Temporary for life
- The government has time and again created provisions for temporary teachers that would allow them to avail of retirement benefits. But because none of these provisions have been implemented, temporary teachers are retiring without a safety net
Aug 29, 2014-
He was hired as a temporary teacher. He quit his job as one. In 1968, when he was in his mid-twenties, Gopal Prasad Koirala, a graduate in English, started teaching at a public school in Rammechhap. When he was 60, after having taught for 35 years in various schools in different districts across the country, he was given his marching orders--without a severance package or pension.
The government provides pensions and the money accumulated through its provident fund for permanent teachers after they have completed 20 years of service, but for Koirala there are no such packages. This despite the fact that he has devoted the greater part of his life teaching thousands of students. And that’s why Koirala, who never took a break during his entire service period, has now channeled his energies into fighting for himself and others like him.
For the last 255 days, he has been making his way every day to Shantibatika, in Ratnapark. Accompanied by his friends and colleagues, he has been protesting against the government, demanding retirement benefits. He is a crucial member of the group who are undertaking a relay hunger-strike, which has been going on since last December. Every day, in the early morning, he seats himself inside a small tented house in Ratnapark, to express solidarity with whoever is on hunger strike. The group that he’s a part of is called the Temporary Teachers Struggle Committee (TTSC), and when his turn comes up to strike on the committee’s behalf, he will man the tent for 24 hours. When there is nobody to continue the relay he is always ready to fill in. Since the protest started, he has volunteered to fast more than 20 times.
Sitting hungry under a tent and protesting wasn’t how he’d envisioned spending his post-retirement days. When he received his termination letter two years ago, Koirala had applied for the retirement schemes that every ex government employee is entitled to. However, neither the District Education Office nor the Department of Education entertained his proposal. When his application kept getting rejected by all the government bodies, he decided he’d had enough and joined in the protests and strikes. “This is the reward the government gave for my 35 years of devotion,” says Koirala.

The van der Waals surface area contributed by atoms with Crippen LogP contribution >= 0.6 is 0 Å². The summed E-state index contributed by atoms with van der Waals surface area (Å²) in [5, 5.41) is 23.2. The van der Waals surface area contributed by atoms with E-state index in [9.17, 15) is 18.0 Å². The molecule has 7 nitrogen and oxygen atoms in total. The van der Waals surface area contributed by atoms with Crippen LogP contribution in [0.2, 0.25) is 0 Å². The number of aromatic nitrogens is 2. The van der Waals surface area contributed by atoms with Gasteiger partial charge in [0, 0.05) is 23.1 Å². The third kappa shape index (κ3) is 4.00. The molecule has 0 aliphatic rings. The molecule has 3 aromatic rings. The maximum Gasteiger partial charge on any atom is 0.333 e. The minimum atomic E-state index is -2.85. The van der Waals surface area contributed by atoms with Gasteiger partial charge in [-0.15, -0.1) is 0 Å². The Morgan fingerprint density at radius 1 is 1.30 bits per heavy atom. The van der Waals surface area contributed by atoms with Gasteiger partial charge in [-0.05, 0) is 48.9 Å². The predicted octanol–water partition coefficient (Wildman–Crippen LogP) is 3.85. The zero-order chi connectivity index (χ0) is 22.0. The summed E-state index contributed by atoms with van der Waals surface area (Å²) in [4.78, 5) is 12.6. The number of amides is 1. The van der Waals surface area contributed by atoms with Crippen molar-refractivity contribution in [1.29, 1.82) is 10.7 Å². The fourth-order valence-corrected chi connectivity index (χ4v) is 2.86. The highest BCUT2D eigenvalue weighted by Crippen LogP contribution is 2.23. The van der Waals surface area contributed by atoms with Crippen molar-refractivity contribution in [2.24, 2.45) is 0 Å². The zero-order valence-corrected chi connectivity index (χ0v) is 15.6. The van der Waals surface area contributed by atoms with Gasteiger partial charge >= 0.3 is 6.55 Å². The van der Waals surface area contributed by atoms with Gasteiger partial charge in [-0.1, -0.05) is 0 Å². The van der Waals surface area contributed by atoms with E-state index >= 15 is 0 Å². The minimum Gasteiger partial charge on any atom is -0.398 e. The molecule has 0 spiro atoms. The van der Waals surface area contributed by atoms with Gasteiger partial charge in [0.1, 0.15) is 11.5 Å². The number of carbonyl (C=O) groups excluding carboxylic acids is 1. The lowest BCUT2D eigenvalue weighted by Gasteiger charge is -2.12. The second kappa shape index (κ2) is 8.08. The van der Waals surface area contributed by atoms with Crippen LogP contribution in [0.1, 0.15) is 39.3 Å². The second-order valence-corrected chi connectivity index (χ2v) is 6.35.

Koirala and others like him have been promised much in the past. The Ministry of Education has time and again forged agreements with temporary teachers whenever they have protested; the agreements say that the government will give them a permanent status or guarantee them facilities equivalent to the ones permanent staff get, but nothing has ever materialised. In 2007, the then Education Minister Mangal Siddhi Manandhar reached a five-point agreement with them according to which the government was supposed to hold internal competition among the teachers to accord permanent status to those who were recruited before 2006. The agreement also had a provision that would make it possible for retiring temporary teachers to be awarded a severance package. The Education Act 1971 was amended in 2007 to incorporate the provisions of the agreement.
However, the government never formulated the regulations that would be needed to clear the legal hurdles for implementing the agreement. In 2010, the teachers even had the Supreme Court on their side, and the court directed the government to develop the necessary laws that would guarantee facilities for temporary teachers that would be on par with the ones enjoyed by their permanent counterparts. But even with that mandate, the provisions still remained unimplemented.
Along with Koirala, there are close to 900 other temporary teachers fighting the cause. One of them, Buddhi Bahadur Rayamajhi, 63, from Arghakhachi, has been at it for nine months now. “Our government is deaf and it never listens to peaceful protests,” says Rayamajhi. “And no government officials or political leaders have come to express sympathy or solidarity with us.”
He says he’s stunned by the irony of it all. He says that it was the teachers and the students who were in the forefront when it came to protesting against the autocratic Panchayat regime and that they played a huge role in mobilising people when democracy needed to be restored in the country. “We fought against injustice, but when we are demanding justice for ourselves there is nobody to help us,” says Rayamajhi.
Both Koirala and Rayamajhi are determined to continue the protest unless the government implements the commitments it has made to temporary teachers. They say that they would rather die than give up the protest. “There are thousands of teachers working temporarily. We don’t want them to retire empty-handed like us,” says Rayamajhi.
According to Nirendra Kunwar, chairman of TTSC, some 23,000 temporary teachers are currently teaching in thousands of public schools across the country, while some 500 such teachers are retiring without any social-security provisions every year. He says that more than half of the teachers would willingly quit their jobs if the government were to only provide the severance package as had been proposed in earlier agreements.
Two years ago, the MoE two had announced that it would provide a retirement gratuity of between Rs 100,000 and Rs 1 million, depending on the number of years a temporary teacher had worked. That provision too remains unimplemented because the Ministry of Finance has refused to release the money. “We have been deceived many times,” says Kunwar. “This strike will continue unless the problem is solved permanently.”
Published: 30-08-2014 09:04